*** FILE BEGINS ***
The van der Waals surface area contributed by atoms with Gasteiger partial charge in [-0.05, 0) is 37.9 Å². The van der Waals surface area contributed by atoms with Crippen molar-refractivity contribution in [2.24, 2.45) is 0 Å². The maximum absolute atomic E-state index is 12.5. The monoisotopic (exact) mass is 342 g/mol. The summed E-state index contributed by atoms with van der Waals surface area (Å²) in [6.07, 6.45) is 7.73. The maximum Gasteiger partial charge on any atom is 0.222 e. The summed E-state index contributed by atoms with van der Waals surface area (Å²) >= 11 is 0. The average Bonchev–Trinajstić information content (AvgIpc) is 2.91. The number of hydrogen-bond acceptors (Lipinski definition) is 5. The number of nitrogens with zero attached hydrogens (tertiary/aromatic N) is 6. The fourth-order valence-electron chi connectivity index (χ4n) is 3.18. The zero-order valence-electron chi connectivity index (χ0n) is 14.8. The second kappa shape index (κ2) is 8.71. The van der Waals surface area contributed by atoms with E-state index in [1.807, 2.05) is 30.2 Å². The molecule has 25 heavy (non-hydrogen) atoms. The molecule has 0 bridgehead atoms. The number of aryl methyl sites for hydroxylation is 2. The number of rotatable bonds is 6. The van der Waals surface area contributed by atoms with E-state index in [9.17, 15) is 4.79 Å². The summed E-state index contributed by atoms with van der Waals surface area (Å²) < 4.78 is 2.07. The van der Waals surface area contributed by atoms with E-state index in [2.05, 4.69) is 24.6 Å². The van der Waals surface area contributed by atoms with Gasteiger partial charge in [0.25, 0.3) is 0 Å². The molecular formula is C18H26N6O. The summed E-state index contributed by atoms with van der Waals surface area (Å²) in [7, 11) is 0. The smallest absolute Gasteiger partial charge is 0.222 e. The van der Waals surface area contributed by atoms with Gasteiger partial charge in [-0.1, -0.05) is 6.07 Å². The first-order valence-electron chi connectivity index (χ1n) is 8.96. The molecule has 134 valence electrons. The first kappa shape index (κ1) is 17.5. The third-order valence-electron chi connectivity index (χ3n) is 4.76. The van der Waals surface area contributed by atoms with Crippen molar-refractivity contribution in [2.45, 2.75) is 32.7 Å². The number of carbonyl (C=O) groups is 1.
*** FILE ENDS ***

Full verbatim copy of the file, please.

The van der Waals surface area contributed by atoms with Gasteiger partial charge in [-0.05, 0) is 37.9 Å². The van der Waals surface area contributed by atoms with Crippen molar-refractivity contribution in [2.24, 2.45) is 0 Å². The maximum absolute atomic E-state index is 12.5. The monoisotopic (exact) mass is 342 g/mol. The summed E-state index contributed by atoms with van der Waals surface area (Å²) in [6.07, 6.45) is 7.73. The maximum Gasteiger partial charge on any atom is 0.222 e. The summed E-state index contributed by atoms with van der Waals surface area (Å²) >= 11 is 0. The average Bonchev–Trinajstić information content (AvgIpc) is 2.91. The number of hydrogen-bond acceptors (Lipinski definition) is 5. The number of nitrogens with zero attached hydrogens (tertiary/aromatic N) is 6. The fourth-order valence-electron chi connectivity index (χ4n) is 3.18. The zero-order valence-electron chi connectivity index (χ0n) is 14.8. The second kappa shape index (κ2) is 8.71. The van der Waals surface area contributed by atoms with E-state index in [1.807, 2.05) is 30.2 Å². The molecule has 25 heavy (non-hydrogen) atoms. The molecule has 0 bridgehead atoms. The number of aryl methyl sites for hydroxylation is 2. The number of rotatable bonds is 6. The van der Waals surface area contributed by atoms with E-state index in [9.17, 15) is 4.79 Å². The summed E-state index contributed by atoms with van der Waals surface area (Å²) < 4.78 is 2.07. The van der Waals surface area contributed by atoms with E-state index in [2.05, 4.69) is 24.6 Å². The van der Waals surface area contributed by atoms with Gasteiger partial charge in [0.25, 0.3) is 0 Å². The molecular formula is C18H26N6O. The summed E-state index contributed by atoms with van der Waals surface area (Å²) in [7, 11) is 0. The smallest absolute Gasteiger partial charge is 0.222 e. The van der Waals surface area contributed by atoms with Gasteiger partial charge in [-0.1, -0.05) is 6.07 Å². The first-order valence-electron chi connectivity index (χ1n) is 8.96. The molecule has 134 valence electrons. The first kappa shape index (κ1) is 17.5. The third-order valence-electron chi connectivity index (χ3n) is 4.76. The van der Waals surface area contributed by atoms with Crippen molar-refractivity contribution in [2.45, 2.75) is 32.7 Å². The number of carbonyl (C=O) groups is 1.